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ACHR Index: PR/IND/07/07
25 June 2007

Government urged to develop a National Law on prevention of Torture
- urges National Conference on Torture -

New Delhi: The “National Conference on Prevention of Torture in India” organized today by Asian Centre for Human Rights urged the Government of India to bring a comprehensive national law to prohibit and prevent torture by putting the onus on the accused law enforcement personnel and putting in place guarantees for the protection of the victims and witnesses of torture. The National Conference also urged to repeal the laws which facilitate the perpetration of torture, ratify the United Nations Convention Against Torture and extend an invitation to the UN Special Rapporteur on Torture to visit India.

The inaugural session of the National Conference was addressed by Mr P C Sharma, former Director of the Central Bureau of Investigation and Member of the National Human Rights Commission of India, Mr Parimal Bardan of the Delegation of the European Commission to India and Mr Larry Maybee, Regional Legal Advisor of the International Committee of the Red Cross.

The National Conference stated the statistics of torture as provided by National Human Rights Commission such as 1,493 custodial deaths including 136 deaths in police custody and 1,357 deaths in judicial custody during 2004-2005 represent only miniscule of the cases of torture in India. With 19 out of 28 States of India presently being afflicted by internal armed conflicts, violence and torture by the security forces and the armed opposition groups have become more blatant, acute and rampant.

The armed opposition groups are responsible for barbaric torture such as chopping off tongues, firing at legs and mutilation of the body parts in order to create fear. Often victims are brutally tortured in full public view and then sentenced to deaths by the socalled Jana Adalats. The International Committee of the Red Cross must be permitted to ensure the respect for the Additional Protocol II to the Geneva Conventions on Non-International Armed Conflicts.

“Despite Home Minister Shivraj Patil's assurance of 30 March 2006 to bring a law on providing compensation to victims of custodial violence, no law has so far been presented.”- stated Mr Suhas Chakma, Director of Asian Centre for Human Rights.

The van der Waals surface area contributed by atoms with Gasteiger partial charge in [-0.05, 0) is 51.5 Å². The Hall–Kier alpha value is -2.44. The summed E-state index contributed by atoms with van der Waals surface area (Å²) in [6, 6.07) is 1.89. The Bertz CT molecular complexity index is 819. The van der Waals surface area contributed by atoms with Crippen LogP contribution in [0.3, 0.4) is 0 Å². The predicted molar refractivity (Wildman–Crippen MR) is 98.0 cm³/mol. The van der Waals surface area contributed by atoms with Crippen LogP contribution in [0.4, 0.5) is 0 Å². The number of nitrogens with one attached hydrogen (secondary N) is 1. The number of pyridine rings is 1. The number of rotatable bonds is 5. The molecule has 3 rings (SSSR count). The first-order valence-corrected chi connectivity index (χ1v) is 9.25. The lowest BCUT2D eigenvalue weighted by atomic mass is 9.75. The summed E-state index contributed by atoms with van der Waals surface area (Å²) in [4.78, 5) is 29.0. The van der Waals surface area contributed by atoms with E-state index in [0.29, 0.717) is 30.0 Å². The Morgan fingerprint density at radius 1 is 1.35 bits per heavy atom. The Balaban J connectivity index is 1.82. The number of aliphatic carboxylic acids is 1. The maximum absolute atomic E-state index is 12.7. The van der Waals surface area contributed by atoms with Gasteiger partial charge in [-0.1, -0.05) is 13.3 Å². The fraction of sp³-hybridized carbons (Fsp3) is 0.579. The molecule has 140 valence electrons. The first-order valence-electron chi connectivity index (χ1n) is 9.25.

The National Conference also censured India's continued refusal to extend an invitation to the UN Special Rapporteur on Torture.

India also continues to maintain the dubious distinction of refusing an invitation to the United Nations Special Rapporteur on Torture for the longest period of time since 1993. This is despite the fact that India's neighbours, Pakistan, Nepal and China had invited the Special Rapporteur while the United Nations Committee Against Torture also visited Sri Lanka in 2004.” – further Stated Mr Chakma.

While signing the UN Convention Against Torture on 14 October 1997, India stated that “ratification of the Convention is to follow”. After 10 years, no decision has been taken. The government of India established an Inter-Ministerial Group consisting of the Ministry of External Affairs, Ministry of Home Affairs and the Ministry of Law and Justice on the question of early ratification of the CAT but no recommendation has so far been made by the said Committee.

The National Conference also urged the Government of India to implement recommendations of the Justice (retd) Jeevan Committee to Review the Armed Forces Special Powers Act of 1958 and to do away with the regime of impunity by repealing Sections 45 and 197 of the Criminal Procedure Code which make it mandatory to seek prior permission of the governments for prosecution of the law enforcement personnel accused of human rights of violations.


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